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What are the main religious groups and political opinions in Florida

24th Sep, 2012back

What are the main religious groups and political opinions in Florida?


Unlike some states in the Union, the population of Florida is highly diverse.  The public educational system in the state has identified more than 140 languages other than English that are spoken natively by Florida’s schoolchildren.  Among residents aged five and older, more than 25% speak one of these foreign languages.  This vast diversity quite naturally causes the state to feature a multiplicity of political and religious views.


The religious landscape of Florida


At the start of the new millennium, the latest year for which full information is available, the Florida religious landscape was predominantly composed of individuals who identified themselves as Christian.  The single most popular denomination in the state is the Roman Catholic Church, but this statistic is a little bit misleading because the Protestant population belongs to several different denominations.  Overall, 48% of Floridians identify themselves as either evangelical Protestant or traditional Protestants, with the most common denominations being Baptist, Methodist, and Pentecostal. 


In contrast, about 26% of the state's residents are members of the Roman Catholic Church.  Many of these individuals are Hispanic-Americans whose parents, grandparents, or ancestors came to Florida from the nearby islands of Cuba or Puerto Rico. 


Florida also contains a sizeable Jewish population, numbering 3% of the total population.  These residents have settled mostly in the southern counties of the state and comprise the single largest Jewish population in the American South.  Indeed, the population is the third largest assemblage of Jews in the entire nation. 


Less than one per cent of Florida's residents identify themselves as Muslim, Eastern Orthodox, or Jehovah's Witnesses.  Not all Floridians are inclined toward religion, however.  About 16% of the state's residents do not identify themselves with any religion or church.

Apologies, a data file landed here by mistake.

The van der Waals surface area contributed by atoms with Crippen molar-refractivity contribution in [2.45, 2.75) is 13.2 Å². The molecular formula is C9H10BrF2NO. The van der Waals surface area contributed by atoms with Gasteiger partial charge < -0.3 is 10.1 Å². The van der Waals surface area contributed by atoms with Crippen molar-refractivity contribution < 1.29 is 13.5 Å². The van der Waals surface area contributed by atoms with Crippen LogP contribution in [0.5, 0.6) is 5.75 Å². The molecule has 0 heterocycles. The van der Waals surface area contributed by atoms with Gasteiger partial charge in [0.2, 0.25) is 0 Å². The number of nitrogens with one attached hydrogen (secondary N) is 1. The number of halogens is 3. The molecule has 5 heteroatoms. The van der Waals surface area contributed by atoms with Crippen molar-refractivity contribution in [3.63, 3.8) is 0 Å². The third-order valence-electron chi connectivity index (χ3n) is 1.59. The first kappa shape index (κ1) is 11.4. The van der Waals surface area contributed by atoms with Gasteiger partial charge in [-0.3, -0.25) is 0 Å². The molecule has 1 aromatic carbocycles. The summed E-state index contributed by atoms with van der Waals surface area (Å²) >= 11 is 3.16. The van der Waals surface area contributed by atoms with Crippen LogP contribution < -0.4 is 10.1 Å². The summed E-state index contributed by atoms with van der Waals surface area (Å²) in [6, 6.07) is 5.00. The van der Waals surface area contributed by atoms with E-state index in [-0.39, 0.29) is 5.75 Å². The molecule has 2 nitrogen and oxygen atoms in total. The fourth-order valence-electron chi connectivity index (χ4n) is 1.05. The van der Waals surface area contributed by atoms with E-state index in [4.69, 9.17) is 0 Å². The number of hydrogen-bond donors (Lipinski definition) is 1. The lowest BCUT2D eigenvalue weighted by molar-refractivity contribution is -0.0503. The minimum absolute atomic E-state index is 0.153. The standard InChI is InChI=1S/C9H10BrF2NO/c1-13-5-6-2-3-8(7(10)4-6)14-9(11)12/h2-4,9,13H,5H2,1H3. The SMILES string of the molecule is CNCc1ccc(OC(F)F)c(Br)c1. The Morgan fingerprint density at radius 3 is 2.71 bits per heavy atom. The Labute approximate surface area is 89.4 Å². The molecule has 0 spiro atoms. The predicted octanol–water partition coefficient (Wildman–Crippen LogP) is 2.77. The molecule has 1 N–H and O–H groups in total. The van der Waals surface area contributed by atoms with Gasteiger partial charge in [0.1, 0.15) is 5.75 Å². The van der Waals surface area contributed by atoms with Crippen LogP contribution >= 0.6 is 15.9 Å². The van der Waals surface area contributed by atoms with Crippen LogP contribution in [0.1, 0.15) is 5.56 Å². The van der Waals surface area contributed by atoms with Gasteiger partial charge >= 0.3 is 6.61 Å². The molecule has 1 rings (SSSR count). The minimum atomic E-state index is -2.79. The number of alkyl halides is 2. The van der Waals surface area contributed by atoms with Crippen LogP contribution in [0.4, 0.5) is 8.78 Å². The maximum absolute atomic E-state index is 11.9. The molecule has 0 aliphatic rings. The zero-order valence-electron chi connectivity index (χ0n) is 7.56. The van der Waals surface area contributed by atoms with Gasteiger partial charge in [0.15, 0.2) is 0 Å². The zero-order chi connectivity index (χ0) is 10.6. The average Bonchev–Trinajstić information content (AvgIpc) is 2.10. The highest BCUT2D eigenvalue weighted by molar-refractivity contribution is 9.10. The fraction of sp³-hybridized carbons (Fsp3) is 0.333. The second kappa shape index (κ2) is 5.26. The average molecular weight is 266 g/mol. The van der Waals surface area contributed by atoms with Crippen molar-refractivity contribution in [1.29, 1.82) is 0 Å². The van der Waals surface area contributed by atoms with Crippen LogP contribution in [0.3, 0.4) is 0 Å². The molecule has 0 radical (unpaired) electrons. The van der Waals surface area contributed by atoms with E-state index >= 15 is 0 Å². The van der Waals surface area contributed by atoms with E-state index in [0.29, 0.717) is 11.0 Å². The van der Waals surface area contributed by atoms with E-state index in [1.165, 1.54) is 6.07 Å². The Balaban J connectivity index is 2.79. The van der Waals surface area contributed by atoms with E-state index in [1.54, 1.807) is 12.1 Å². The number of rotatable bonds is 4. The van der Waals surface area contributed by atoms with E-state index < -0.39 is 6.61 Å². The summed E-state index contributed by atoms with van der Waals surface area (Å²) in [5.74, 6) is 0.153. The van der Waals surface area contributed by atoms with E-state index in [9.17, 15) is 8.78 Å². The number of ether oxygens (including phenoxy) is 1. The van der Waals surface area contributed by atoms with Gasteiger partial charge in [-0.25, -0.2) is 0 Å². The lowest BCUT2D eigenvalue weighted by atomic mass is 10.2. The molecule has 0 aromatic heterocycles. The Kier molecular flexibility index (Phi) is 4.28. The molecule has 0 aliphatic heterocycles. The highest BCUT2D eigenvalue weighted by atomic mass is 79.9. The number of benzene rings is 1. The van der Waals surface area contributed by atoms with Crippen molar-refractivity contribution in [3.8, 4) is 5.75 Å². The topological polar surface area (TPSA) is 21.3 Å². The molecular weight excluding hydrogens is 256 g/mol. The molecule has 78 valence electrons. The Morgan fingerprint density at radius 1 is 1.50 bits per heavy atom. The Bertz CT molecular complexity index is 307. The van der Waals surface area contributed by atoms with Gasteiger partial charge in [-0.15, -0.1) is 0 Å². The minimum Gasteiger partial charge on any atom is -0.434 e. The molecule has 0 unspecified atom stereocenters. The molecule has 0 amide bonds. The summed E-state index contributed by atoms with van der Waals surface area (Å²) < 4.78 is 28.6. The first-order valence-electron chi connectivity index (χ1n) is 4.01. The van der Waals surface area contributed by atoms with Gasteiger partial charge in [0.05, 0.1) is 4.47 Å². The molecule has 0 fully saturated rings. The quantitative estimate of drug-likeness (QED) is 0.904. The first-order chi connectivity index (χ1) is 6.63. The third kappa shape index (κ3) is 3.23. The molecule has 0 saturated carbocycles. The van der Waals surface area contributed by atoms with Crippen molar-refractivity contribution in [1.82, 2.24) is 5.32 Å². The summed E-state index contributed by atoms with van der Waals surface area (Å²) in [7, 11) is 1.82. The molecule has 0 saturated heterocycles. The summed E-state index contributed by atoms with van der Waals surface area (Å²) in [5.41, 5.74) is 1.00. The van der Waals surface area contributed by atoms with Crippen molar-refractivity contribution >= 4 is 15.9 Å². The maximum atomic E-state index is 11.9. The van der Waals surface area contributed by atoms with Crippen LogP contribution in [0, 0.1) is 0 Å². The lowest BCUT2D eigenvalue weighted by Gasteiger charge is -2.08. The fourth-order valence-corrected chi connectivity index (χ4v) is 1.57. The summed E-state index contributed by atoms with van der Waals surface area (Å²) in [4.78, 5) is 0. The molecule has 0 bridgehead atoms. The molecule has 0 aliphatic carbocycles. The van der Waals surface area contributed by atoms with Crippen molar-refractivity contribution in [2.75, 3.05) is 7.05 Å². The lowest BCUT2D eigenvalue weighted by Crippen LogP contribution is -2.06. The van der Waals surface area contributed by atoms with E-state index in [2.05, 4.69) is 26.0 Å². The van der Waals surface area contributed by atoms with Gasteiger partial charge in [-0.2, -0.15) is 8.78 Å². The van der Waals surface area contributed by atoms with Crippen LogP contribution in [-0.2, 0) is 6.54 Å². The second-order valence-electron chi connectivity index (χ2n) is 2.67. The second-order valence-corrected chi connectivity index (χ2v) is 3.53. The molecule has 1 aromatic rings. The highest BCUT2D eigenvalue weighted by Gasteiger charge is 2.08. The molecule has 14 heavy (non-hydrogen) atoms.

Florida's political diversity


The two major political parties in the United States, the Democrats and the Republicans, are both very much in evidence in Florida politics.  The state has a majority of registered voters officially proclaim themselves to be Democrats, and this has been the case every year for more than 50 years.  This has not, however, meant that the state always casts its official electoral votes, used to elect the president, for the Democratic candidate.  Since 1952, Florida has voted for the Republican presidential candidate in all but four elections, and in three of these cases, the Democratic candidate had a regional advantage because he was himself a Southerner.  Only in the 2008 election, when Barack Obama was elected, has Florida chosen a Northern Democrat for president. 


Areas of Florida that have large numbers of racial minorities tend to lean Democratic, as do regions where white liberals from the North-east have settled, typically during their retirement years.  These forces combine to make South Florida, particularly the area around Miami, heavily Democratic.  In contrast, the northern ‘panhandle’ portion of the state is more typical of the South in general, and leans Republican, as do rural areas of this very diverse state. 


Florida's diversity means that lifestyles are varied from one part of the state to another.  The vibrant, energetic beach lifestyle around Fort Lauderdale stands in great contrast to the genteel Southern hospitality in the north.  This means, of course, that Florida is a place where UK and international citizens relocating to the US can find a place where they can feel right at home. 

Between 1976 and 2006 the value of building plots in Florida rose from an average of $15,000 to $250,000

The Lincoln Institute of Land Policy